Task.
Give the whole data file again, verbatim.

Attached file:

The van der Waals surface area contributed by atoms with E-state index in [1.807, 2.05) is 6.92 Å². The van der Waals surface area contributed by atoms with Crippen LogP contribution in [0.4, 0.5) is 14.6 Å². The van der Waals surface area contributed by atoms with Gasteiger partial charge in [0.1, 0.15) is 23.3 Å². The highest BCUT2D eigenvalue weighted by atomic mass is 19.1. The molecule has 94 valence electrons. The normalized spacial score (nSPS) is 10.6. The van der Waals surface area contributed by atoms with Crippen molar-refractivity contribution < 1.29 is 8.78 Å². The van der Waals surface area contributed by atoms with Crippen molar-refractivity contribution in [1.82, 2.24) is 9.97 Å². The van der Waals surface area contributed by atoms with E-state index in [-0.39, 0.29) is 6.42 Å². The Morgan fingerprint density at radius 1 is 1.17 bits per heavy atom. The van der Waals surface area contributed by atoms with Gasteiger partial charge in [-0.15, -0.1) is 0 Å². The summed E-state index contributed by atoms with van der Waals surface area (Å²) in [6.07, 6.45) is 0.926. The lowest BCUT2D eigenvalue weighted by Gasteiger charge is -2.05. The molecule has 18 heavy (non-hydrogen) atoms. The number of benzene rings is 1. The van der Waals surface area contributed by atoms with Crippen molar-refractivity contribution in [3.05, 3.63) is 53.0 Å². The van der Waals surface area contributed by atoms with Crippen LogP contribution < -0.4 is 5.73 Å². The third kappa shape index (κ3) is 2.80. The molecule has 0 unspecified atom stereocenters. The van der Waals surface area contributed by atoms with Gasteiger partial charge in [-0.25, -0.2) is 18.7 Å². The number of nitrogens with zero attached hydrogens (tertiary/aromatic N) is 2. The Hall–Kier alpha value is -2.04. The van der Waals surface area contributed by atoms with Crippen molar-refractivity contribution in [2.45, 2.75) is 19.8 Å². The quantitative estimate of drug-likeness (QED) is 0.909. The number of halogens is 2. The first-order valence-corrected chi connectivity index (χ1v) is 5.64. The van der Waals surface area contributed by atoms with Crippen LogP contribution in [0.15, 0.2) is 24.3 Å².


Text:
The van der Waals surface area contributed by atoms with E-state index in [1.807, 2.05) is 6.92 Å². The van der Waals surface area contributed by atoms with Crippen LogP contribution in [0.4, 0.5) is 14.6 Å². The van der Waals surface area contributed by atoms with Gasteiger partial charge in [0.1, 0.15) is 23.3 Å². The highest BCUT2D eigenvalue weighted by atomic mass is 19.1. The molecule has 94 valence electrons. The normalized spacial score (nSPS) is 10.6. The van der Waals surface area contributed by atoms with Crippen molar-refractivity contribution < 1.29 is 8.78 Å². The van der Waals surface area contributed by atoms with Crippen molar-refractivity contribution in [1.82, 2.24) is 9.97 Å². The van der Waals surface area contributed by atoms with E-state index in [-0.39, 0.29) is 6.42 Å². The Morgan fingerprint density at radius 1 is 1.17 bits per heavy atom. The van der Waals surface area contributed by atoms with Gasteiger partial charge in [-0.15, -0.1) is 0 Å². The summed E-state index contributed by atoms with van der Waals surface area (Å²) in [6.07, 6.45) is 0.926. The lowest BCUT2D eigenvalue weighted by Gasteiger charge is -2.05. The molecule has 18 heavy (non-hydrogen) atoms. The number of benzene rings is 1. The van der Waals surface area contributed by atoms with Crippen molar-refractivity contribution in [3.05, 3.63) is 53.0 Å². The van der Waals surface area contributed by atoms with Crippen LogP contribution < -0.4 is 5.73 Å². The third kappa shape index (κ3) is 2.80. The molecule has 0 unspecified atom stereocenters. The van der Waals surface area contributed by atoms with Gasteiger partial charge in [-0.25, -0.2) is 18.7 Å². The number of nitrogens with zero attached hydrogens (tertiary/aromatic N) is 2. The Hall–Kier alpha value is -2.04. The van der Waals surface area contributed by atoms with Crippen molar-refractivity contribution in [2.45, 2.75) is 19.8 Å². The quantitative estimate of drug-likeness (QED) is 0.909. The number of halogens is 2. The first-order valence-corrected chi connectivity index (χ1v) is 5.64. The van der Waals surface area contributed by atoms with Crippen LogP contribution in [0.15, 0.2) is 24.3 Å².